Hammers and Crowbars

Hammers and Crowbars

Methinks the Tutor has mistaken a crowbar for a hammer. Deconstruction is not morally constructive. While advertised as a magnifying glass, I will freely admit it becomes more like a funhouse mirror when employed by some. However, by ripping apart a house that was already coming apart at every nail, it opens up the possibility of a more defensible postmodern ethics. That hammer is being carefully swung by people like Zigmunt Baumann. He cautions against considering the topic (postmodernity) as a resource for its own explanation: “to describe a prevalent behavior does not mean making a moral statement: the two procedures are as different in postmodern times as they used to be in pre-postmodern” (Postmodern Ethics 3).

Once the shaky foundation is exposed, only then can we begin to examine the nature of injustice. Baumann suggests, at least as I read him, that a world built upon the ideas of “pure evil” or “pure good” simply cannot be moral. Every moral choice is filled with aporia, not certainty. Accepting this is the first step towards becoming moral. Morality cannot be dictated, or legislated—it must be negotiated. And it must confront the possibility that man is neither inherently good nor evil. Man is inherently ambivalent to moral choice. Unlike the crowbar approach of de Man and the first wave of theorists, Bauman offers a hammer:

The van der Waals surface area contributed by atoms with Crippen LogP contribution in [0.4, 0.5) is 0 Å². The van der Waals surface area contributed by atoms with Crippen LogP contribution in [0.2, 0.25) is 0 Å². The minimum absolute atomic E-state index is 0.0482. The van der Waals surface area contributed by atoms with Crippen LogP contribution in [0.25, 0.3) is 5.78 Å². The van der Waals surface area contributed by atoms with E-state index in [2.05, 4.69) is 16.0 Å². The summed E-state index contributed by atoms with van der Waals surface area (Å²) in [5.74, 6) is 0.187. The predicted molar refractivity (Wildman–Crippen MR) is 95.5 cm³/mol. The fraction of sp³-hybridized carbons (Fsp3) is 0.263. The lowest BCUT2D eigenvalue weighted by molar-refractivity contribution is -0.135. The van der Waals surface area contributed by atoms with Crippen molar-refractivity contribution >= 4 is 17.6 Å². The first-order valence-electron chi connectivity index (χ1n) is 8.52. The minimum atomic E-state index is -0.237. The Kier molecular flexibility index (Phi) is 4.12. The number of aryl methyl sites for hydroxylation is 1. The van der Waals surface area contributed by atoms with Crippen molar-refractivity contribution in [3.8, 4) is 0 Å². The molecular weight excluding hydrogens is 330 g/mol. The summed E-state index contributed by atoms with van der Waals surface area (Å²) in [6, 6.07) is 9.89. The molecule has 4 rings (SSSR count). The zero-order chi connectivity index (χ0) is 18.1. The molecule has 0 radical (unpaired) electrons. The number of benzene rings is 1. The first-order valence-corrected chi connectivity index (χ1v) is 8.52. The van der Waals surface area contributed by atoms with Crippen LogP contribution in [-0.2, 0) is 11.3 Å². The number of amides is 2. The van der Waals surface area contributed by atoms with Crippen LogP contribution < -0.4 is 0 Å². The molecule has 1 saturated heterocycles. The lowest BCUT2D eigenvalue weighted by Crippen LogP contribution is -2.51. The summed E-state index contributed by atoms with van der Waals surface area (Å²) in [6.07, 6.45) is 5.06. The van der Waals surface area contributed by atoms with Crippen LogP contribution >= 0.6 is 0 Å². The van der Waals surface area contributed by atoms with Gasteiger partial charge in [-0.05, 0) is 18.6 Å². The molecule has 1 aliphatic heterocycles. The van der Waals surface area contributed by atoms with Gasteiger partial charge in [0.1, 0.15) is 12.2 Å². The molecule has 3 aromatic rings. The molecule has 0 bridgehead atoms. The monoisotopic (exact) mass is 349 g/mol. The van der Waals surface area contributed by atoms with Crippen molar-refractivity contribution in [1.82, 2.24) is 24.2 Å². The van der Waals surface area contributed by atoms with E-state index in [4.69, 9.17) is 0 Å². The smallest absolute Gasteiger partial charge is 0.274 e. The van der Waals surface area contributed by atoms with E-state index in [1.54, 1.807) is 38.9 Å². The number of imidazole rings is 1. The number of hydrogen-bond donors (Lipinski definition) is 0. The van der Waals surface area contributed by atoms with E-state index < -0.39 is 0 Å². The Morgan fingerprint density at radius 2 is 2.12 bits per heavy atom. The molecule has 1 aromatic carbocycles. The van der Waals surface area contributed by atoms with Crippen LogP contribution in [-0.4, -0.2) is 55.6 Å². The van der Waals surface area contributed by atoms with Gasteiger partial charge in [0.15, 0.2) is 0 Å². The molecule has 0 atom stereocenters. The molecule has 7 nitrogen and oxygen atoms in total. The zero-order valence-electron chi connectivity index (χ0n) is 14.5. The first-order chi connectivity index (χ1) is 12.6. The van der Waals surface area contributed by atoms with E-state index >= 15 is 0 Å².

The humankind-wide moral unity is thinkable, if at all, not as the end-product of globalizing the domain of political powers with ethical pretensions, but as the utopian horizon of deconstructing the “without us the deluge” claims of nation-states, nations-in-search-of-the-state, traditional communities, and communities-in-search-of-a-tradition, tribes and neo-tribes, as well as their appointed spokesmen and prophets; as the remote (and, so be it, utopian) prospect of the emancipation of the autonomous moral self and vindication of its moral responsibility; as a prospect of the self facing up, without being tempted to escape, to the inherent and incurable ambivalence in which that responsibility casts it and which is already its fate, still waiting to be recast into its destiny. (15)

Some theorists and philosophers have argued that morality is an obsolete concept (both modern and postmodern). Some haven’t. The satiric reduction that places them all as a hammer with no anvil, ignores that though postmodernism is filled with tools of dubious utility, some of these tools may shore up a sagging moral foundation by ripping away the dead wood.